NEW DELHI: The first phase of the Rs 81,000-crore dedicated rail freight corridors project is likely to be completed in November.
Once thrown open, the western and the eastern corridors will reduce travel time between Delhi and Mumbai and Delhi and Howrah, the two most congested rail routes in the country, for both passengers and goods. The 1,500-km western freight corridor runs from Dadri near Delhi to Jawahar Lal Nehru Port Trust in Mumbai and the 1,800-km eastern corridor is from Ludhiana in Punjab to Dankuni in West Bengal.
“We’ll be making 432 km part of the western corridor and 343 km of the eastern corridor operational by November,” said Anshuman Sharma, managing director, Dedicated Freight Corridor Corporation, an arm of Indian Railways. “All the freight traffic that is currently on the rail routes between Delhi and Mumbai and Delhi and Kolkata would be moved to these corridors in parts to decongest the existing lines.”
The Delhi-Mumbai rail route is highly congested at present because of the high volume of container traffic which slows up the passenger trains. The Delhi-Kolkata rail route, on the other hand, passes through the coal belt of Jharkhand which has a high density of coal carrying trains.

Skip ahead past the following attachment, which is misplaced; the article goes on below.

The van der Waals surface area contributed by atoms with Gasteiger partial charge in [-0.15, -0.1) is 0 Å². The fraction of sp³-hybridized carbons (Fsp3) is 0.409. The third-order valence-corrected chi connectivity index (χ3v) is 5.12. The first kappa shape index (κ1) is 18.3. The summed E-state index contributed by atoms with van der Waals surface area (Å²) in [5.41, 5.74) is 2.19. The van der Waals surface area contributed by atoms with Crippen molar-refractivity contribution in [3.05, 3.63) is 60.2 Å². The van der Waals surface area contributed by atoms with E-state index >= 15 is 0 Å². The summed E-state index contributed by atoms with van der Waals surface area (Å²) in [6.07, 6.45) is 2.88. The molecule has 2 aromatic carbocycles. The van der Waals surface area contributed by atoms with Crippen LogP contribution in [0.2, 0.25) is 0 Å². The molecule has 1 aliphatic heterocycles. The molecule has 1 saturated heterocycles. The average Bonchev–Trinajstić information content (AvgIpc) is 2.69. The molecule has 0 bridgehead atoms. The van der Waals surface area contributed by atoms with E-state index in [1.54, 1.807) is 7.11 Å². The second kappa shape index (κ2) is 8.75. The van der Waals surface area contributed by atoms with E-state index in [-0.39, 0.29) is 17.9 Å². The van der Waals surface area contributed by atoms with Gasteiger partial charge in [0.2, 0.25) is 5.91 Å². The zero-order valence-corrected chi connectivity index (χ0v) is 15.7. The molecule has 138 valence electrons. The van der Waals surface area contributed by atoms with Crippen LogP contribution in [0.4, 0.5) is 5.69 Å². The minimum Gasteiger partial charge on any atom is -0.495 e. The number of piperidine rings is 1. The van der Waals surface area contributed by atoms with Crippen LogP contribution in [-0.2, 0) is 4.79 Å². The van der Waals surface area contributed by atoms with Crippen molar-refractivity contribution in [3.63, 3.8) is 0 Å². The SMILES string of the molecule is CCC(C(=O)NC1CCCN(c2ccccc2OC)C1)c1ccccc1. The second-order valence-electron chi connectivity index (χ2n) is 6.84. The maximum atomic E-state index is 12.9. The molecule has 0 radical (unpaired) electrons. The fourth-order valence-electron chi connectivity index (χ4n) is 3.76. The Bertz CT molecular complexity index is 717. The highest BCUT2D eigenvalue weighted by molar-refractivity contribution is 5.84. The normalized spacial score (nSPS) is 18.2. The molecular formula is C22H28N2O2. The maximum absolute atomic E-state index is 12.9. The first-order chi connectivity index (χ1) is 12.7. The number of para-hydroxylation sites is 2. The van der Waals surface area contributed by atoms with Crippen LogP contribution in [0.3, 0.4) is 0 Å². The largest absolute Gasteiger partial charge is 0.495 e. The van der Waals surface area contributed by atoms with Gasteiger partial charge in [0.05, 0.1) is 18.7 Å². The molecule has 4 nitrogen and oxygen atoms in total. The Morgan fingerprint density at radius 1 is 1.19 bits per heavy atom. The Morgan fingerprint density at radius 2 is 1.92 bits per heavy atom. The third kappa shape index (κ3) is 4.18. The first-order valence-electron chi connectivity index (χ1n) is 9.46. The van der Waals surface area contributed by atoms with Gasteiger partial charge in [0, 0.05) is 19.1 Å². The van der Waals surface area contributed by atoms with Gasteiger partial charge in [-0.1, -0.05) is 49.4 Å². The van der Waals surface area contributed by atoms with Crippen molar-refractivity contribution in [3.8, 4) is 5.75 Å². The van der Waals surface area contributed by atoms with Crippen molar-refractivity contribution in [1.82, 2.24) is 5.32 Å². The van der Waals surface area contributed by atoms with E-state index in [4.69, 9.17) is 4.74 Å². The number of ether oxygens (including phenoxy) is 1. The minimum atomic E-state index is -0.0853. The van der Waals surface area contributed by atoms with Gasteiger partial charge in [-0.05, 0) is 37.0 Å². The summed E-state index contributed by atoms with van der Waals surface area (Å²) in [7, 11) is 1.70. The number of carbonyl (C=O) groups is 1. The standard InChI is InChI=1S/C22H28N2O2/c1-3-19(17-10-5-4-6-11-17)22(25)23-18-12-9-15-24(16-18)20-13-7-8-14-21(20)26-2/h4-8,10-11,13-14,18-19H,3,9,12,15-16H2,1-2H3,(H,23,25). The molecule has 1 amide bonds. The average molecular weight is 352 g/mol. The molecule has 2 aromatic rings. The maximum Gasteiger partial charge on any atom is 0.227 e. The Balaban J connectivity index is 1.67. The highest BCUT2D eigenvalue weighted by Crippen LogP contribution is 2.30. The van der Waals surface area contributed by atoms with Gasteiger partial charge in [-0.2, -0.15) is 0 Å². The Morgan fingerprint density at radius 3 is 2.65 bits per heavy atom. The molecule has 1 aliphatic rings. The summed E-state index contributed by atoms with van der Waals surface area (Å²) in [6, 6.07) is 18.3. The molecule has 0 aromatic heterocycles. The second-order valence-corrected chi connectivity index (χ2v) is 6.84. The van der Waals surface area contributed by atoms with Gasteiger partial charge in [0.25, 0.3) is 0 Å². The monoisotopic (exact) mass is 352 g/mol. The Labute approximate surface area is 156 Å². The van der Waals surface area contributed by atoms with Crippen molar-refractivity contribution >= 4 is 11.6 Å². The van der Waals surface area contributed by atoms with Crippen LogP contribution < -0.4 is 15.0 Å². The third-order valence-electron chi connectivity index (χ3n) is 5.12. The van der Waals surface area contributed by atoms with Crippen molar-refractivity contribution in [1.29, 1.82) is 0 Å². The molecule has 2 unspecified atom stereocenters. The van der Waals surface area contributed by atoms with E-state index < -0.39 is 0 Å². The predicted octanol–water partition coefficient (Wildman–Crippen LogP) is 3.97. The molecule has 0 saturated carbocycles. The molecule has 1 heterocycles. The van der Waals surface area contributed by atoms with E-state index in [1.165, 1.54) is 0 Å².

These trains evacuate coal from the mine heads in Jharkhand and bring them to the power plants in northern and western parts of the country. The 3,300 km long corridors being constructed to connect the mainland with the ports on the western and the eastern coasts of the country are scheduled to be fully completed by 2020.
The targeted completion of the project, for which work started in 2010, was 2016-17, but it got delayed because of land acquisition hurdles, environment clearances and the slow pace of Indian Railways and the freight corridor corporation. The progress of the project is now being closely monitored by the Prime Minister’s Office, according to officials.
Indian Railways has already acquired over 98% of the 11,000 hectares of land needed for the project and it will pay nearly Rs 15,000 crore as compensation for the land acquired.
The construction of the western corridor is being fully funded by the Japanese International Cooperation Agency, which has provided around Rs 33,000 crore as soft loan. The eastern corridor is being partially funded by the World Bank.
Once operational, the corridors will increase the national transporter’s freight carrying capacity to around 2,300 million tonnes, up from 1,200 million tonnes at present, and help reduce cost of freight transportation.